“It is a waste of time to be angry about my disability. One has to get on with life and I haven’t done badly. People won’t have time for you if you are always angry or complaining.”
— Stephen Hawking
A 1991 Louis Harris poll showed that Americans surveyed were less likely to feel awkward around people with disabilities after having viewed fictional television and movie presentations about people with disabilities. Similarly, Dillon, Byrd and Byrd concluded that television might be an instrument that can change attitudes toward people with disabilities. Such findings compel advocacy groups to become extremely concerned with mass media depictions because of their potential to demean them in the eyes of others.
Unfortunately, as with many underrepresented groups, people with disabilities are often invisible or misrepresented in the media. According the 2003 U.S. Census, 27.4% of the population has a disability. That includes the 4.8% with an intellectual disability. Yet characters with disabilities are often depicted as demonic, helpless and long-suffering. Writers include such characterizations i to depict another character’s goodness and sensitivity. For example The Elephant Man, a hugely successful stage play and film, recounts the tale of how a man of ‘normal’ intelligence but with profoundly ‘abnormal’ physical features, is first kept captive in a fairground freak show and later rescued and ‘cared’ for by Sir Frederick Treves, an able-bodied member of the Victorian middle class. Media portray the disabled person as especially endearing to elicit even greater feelings of sentimentality as opposed to genuine compassion.
Other examples include Tiny Tim in Charles Dickens’s Christmas Carol and Porgy in George Gershwin’s opera Porgy and Bess (Barnes, 1992). According to Riley (2005), this cliché plays well with a general audience, but such narratives, driven by prejudice and pity, highlight the importance of “fixing” the disability and rendering the “sufferer” as normal as possible. These stories are deeply offensive to persons with disabilities (Riley, 2005).
Television shows are particularly guilty of perpetuating the “Supercrip” stereotype. Clogston (1990) defined a ‘Supercrip’ this way: media portray the disabled person as deviant because of “superhuman” feats or as “special” because they live regular lives “in spite of” disability. African-American males fitting this description were a popular feature in the early 2000s. For example, one of the main characters on Malcolm in the Middle, a seven-time Emmy-winning show, featured Stevie, an African-American character who is a wheelchair user and had severe asthma and only one lung, causing him to have difficulty speaking. Stevie was best friends with the lead character, Malcolm, and outsmarted him on numerous occasions, which demonstrated his unusual intelligence. The critically acclaimed American sitcom broadcast from 2000 to 2006.
In another example, Lizzie McGuire, a Disney Channel Original Series that aired on the Disney Channel from 2001 – 2004, featured Lanny Onasis who never spoke on-screen, choosing to express himself through facial gestures and body language. However, his best friend, Matt, had no problem communicating with him. He appeared very patient and caring toward his sidekick. The TV show became the channel’s flagship and definitive show of the early 2000s. Becker is another example. The American television sitcom that ran from 1998 to 2004 on CBS starred Ted Danson as the title character, Dr. John Becker, a doctor who operates a small practice and is constantly annoyed by his patients, co-workers and friends. Jake Malinak–portrayed a blind man who was Becker’s best friend. Jake is blind following a car accident several years before. His talent is the power of discernment. He is almost able to read people’s minds and serves as a counselor and pal to his peers.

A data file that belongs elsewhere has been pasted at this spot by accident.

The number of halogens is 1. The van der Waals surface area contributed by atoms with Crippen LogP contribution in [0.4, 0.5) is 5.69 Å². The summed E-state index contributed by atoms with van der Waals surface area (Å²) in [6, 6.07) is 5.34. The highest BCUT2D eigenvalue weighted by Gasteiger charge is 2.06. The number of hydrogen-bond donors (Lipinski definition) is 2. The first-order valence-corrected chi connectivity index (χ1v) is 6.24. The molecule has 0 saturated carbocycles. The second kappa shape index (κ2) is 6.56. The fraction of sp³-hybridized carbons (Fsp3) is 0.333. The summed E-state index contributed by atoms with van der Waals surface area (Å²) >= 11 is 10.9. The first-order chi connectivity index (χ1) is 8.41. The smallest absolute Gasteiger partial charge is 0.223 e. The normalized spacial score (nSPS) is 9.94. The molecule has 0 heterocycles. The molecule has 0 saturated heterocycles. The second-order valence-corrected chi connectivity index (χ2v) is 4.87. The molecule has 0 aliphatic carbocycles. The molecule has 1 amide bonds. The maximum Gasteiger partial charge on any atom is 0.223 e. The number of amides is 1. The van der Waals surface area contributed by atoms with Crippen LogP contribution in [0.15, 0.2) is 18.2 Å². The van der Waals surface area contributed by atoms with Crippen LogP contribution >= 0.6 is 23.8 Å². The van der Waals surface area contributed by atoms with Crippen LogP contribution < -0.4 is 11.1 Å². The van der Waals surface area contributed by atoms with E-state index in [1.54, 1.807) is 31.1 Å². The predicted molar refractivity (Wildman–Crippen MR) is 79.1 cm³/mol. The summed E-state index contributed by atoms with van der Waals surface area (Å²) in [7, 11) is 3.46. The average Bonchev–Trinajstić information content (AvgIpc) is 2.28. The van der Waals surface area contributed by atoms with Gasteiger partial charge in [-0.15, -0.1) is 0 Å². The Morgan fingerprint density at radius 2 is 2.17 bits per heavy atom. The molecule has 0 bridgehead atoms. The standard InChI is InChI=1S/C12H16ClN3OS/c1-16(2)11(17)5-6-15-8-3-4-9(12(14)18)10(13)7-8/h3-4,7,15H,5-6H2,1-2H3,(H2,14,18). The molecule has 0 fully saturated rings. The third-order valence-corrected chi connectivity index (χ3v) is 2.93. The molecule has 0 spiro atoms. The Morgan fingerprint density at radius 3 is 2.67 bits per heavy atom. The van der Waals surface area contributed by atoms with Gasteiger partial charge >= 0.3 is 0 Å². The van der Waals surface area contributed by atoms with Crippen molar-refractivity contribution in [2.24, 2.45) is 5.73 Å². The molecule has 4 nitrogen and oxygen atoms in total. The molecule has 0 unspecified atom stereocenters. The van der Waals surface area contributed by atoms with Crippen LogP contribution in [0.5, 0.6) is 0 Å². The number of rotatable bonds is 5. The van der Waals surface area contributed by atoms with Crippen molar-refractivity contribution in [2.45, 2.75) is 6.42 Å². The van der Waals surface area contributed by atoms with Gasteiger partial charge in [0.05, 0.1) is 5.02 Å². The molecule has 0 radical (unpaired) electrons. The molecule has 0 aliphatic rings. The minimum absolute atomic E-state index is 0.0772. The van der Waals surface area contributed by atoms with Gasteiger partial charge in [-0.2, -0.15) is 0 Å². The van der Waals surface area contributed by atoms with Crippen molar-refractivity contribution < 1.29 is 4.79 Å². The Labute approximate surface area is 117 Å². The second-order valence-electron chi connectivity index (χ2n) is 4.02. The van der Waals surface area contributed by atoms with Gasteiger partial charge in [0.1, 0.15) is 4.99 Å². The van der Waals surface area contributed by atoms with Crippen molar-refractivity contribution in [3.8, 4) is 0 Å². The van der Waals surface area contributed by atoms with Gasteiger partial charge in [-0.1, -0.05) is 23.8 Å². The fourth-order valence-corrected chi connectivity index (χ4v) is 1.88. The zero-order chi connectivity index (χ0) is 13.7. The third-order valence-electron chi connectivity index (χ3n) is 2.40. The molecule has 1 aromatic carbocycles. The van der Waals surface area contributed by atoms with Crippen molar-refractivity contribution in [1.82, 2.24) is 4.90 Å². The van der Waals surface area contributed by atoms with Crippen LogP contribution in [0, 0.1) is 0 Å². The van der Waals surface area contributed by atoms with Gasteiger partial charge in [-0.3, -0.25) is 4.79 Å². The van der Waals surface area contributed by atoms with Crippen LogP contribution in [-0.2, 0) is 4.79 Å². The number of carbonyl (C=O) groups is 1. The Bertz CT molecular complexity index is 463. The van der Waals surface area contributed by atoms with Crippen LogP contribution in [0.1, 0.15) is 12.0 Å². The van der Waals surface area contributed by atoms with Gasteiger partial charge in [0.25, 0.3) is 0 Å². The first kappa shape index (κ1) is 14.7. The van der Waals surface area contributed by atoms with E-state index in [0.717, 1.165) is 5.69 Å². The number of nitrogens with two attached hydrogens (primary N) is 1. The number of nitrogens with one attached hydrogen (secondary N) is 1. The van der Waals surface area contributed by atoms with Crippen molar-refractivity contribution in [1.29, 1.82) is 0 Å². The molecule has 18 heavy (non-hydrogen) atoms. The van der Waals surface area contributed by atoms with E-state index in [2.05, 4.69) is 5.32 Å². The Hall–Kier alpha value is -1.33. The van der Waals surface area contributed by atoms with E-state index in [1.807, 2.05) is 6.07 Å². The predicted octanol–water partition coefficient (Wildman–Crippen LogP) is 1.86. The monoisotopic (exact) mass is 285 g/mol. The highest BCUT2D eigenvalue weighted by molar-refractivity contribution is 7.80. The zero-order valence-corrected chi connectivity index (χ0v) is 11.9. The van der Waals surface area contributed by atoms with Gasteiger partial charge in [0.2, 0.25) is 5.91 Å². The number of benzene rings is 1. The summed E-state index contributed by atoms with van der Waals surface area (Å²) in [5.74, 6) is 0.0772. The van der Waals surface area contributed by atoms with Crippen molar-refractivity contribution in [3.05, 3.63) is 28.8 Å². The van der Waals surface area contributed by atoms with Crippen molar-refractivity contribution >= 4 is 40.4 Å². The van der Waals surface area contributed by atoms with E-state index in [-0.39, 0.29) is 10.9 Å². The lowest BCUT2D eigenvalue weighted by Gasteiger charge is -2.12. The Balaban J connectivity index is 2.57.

While positive to a certain extent, such roles reinforce the idea that disabled people are deviant—that the person’s accomplishments are “amazing” for someone who is less than complete.
Similarly, news coverage of people with disabilities is often disappointing. People with disabilities whether physical or mental are frequently ignored by the media (Edmonds, 2005). When they are not ignored, they are usually written about as people to be either mocked or pitied. Reporters often discuss their problems and issues with doctors, government authorities and others without ever speaking to disabled people themselves, so they have little idea what those affected are feeling and thinking about their own situation. While many reporters use ‘neutral’ terminology such as ‘people with disabilities ‘ or ‘disabled people’, their reports still have an unmistakably sentimental tone because they insist on referring to disabled people as ‘plucky’, ‘brave’, ‘courageous’, ‘victims’ or ‘unfortunate.’
In response to these discrepancies, the Media Diversity Institute’s “Reporting Diversity Guide” offers a comprehensive manual for journalists and trainers. It includes a ‘Disabled People’ section that provides tips on reporting on people with disabilities and case studies of two articles on this theme from Serbia and the United States (MDI, 2002). Perhaps portrayals will become better in the future.
Suggested citation: Moody, M. (2011). Media Stereotypes of Persons with Disabilities. Media Studies Overview. Accessed via http://miamedia1.blogspot.com/